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Can Congress still legislate?

September 4, 2017

It appears that President Trump is about to help us find out if we really still even need this institution we call Congress, or at least its current membership.

With the August recess ending at midnight, Congress returns to the same problems it has so far refused to address, plus a couple of really big additions.

One is funding for the Harvey recovery, and the other is DACA.

Of the two, DACA has the most national importance, simply because Congress created DACA, or rather, the need for it.

Amidst all the emoting and theatrics one hard fact is extant.

The only reason President Obama used what even he conceded at the time was an unconstitutional executive order to create DACA was because Congress refused to act on immigration.

That’s because Congress has become simply a political cheering section and fundraising arm for one party or the other.

As Musings has noted before, it is not the President’s job to legislate but someone has to, hence the flurry of regulations and executive orders from the Obama administration and now from President Trump.

Although many are already accusing Trump of punting on the DACA question, assuming that the details leaked so far are accurate, what he is really doing is daring Congress to do its job.

One of the by-products of the 2016 election is that President Trump is really not either party’s man. He ran and was elected on that premise.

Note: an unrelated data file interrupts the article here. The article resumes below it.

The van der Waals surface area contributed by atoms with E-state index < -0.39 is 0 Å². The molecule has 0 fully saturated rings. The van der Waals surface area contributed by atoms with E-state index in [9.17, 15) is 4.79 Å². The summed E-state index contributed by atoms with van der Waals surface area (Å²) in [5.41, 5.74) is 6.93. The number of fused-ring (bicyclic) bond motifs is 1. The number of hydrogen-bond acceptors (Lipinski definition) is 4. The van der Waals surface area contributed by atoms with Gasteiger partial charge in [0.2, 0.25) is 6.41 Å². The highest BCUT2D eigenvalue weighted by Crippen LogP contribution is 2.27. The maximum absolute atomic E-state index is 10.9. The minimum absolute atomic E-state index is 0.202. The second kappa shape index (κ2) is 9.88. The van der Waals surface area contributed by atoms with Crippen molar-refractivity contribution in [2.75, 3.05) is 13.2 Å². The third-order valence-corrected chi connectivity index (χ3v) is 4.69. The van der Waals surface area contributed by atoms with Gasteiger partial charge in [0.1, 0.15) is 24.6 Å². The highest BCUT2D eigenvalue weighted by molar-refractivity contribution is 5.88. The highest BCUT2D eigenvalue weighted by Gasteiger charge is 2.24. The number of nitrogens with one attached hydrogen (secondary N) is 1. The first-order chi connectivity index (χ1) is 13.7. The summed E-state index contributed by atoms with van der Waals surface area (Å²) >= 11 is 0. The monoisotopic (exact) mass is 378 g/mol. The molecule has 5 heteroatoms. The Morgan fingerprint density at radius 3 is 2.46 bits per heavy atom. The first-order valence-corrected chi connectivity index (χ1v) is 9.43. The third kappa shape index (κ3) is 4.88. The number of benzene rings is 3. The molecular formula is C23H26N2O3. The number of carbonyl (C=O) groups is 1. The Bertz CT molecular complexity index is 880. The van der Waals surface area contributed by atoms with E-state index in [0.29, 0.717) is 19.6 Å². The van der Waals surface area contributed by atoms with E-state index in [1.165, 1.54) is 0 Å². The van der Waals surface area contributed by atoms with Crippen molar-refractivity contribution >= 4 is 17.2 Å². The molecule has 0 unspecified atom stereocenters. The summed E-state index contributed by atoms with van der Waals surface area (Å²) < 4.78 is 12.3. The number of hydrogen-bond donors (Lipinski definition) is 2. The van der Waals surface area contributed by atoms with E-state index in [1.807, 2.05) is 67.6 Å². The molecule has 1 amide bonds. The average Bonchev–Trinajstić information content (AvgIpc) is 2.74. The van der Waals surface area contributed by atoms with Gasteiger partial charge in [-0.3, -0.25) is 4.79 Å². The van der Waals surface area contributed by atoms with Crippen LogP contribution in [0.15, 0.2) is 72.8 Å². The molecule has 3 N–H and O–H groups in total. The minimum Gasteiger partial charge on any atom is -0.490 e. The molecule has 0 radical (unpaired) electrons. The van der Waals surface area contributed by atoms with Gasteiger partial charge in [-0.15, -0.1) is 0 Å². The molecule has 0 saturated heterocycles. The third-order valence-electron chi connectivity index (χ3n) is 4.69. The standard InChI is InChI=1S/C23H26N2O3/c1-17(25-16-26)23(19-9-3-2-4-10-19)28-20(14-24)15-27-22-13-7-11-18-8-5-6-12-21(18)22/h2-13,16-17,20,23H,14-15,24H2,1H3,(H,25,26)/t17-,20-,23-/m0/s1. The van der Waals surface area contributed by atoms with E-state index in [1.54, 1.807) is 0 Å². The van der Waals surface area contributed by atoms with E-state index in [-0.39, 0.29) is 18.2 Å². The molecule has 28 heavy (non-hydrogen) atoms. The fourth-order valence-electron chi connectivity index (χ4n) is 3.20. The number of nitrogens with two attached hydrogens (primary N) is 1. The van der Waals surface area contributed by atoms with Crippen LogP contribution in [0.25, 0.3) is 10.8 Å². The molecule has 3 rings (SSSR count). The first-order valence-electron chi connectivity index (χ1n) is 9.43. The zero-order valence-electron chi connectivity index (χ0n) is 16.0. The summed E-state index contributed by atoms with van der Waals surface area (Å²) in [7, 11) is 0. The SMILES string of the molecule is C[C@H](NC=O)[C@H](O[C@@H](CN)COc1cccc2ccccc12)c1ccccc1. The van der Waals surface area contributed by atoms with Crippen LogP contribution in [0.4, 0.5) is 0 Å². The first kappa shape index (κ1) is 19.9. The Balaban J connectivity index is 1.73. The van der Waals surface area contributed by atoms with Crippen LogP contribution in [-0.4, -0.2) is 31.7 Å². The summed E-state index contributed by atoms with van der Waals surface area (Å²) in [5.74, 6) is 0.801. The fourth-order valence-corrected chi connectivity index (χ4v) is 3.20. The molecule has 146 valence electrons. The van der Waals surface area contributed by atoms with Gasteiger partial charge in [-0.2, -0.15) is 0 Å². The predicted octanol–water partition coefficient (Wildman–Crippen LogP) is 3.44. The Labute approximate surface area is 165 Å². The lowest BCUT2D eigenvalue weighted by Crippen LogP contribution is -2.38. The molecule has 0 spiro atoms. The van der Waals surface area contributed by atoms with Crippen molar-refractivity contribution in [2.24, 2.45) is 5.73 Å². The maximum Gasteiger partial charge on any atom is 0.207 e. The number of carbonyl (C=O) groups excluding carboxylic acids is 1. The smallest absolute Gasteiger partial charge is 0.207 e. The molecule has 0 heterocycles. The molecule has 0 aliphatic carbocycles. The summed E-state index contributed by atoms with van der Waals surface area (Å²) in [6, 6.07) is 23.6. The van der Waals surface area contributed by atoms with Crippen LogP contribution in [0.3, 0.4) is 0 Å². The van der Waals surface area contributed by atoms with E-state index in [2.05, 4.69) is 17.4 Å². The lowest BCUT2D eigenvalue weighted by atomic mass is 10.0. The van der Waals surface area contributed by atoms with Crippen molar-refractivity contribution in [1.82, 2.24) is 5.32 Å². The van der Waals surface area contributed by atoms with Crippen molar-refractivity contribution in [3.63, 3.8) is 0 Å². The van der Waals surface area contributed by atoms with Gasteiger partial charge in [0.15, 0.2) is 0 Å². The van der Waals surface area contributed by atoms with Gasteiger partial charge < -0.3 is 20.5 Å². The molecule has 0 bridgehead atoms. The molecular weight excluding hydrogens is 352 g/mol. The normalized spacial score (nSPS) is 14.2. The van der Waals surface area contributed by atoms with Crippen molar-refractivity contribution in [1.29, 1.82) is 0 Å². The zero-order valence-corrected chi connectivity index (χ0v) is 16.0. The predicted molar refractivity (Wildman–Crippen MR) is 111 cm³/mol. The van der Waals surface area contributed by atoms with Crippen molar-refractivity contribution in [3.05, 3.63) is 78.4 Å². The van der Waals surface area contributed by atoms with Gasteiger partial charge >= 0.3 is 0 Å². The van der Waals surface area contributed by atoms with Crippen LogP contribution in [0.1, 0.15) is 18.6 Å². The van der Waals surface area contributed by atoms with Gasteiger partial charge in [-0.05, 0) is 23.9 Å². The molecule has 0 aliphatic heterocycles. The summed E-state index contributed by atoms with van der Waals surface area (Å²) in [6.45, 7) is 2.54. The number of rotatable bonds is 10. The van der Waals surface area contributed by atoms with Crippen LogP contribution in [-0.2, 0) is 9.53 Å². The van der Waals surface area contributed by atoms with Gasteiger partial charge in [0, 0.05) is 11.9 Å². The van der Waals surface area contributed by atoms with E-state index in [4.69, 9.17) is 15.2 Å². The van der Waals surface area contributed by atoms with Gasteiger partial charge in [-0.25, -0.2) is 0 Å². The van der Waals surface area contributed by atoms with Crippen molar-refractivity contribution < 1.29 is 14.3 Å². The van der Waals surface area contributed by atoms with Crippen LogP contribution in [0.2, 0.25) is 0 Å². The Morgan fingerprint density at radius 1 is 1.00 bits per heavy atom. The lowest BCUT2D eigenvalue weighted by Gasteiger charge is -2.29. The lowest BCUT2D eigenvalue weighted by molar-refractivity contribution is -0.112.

When Republicans whine that President Trump  isn’t “leading the Republican Party” it is wise to remember that he never claimed to be a party-line Republican. Instead he said from the first day that he intended to work for the larger good of the country.

Congress could codify DACA in a political heartbeat, and quite frankly, there might be considerable political benefit in doing so.

Anecdotal and polling evidence indicates that the public has a great deal of sympathy for people who were genuinely brought to this country by their parents as minor children, i.e. as involuntary immigrants.

While it is undeniable that not every person who was under 18 came here involuntarily, i.e. the teenage cartel criminals, the vast majority truly know no other home.

Certainly while the problem of illegal immigrant gang members who might not even know who their parents are is a bump in the road, it isn’t an unsolvable obstacle.

One answer could be to grant conditional residency for a relatively short period of time to persons over age 14, say four or five years, conditional upon staying out of trouble and becoming educated and working toward  becoming  self-sufficient.

For those involuntary immigrants over 18 now, their green cards would be conditional on how they have conducted themselves since DACA went into effect.

That would address the criminal element, while offering stability to the tens of thousands of DACA-covered persons who have conducted themselves well since arriving in-country.

Underlying the immediate problem of DACA is how willing Congress is to legislate a modern and workable immigration policy applicable to the 21st century and its needs and threats.

And most important of all, Congress could begin to prove to the country at large that it is still relevant.

From → op-ed

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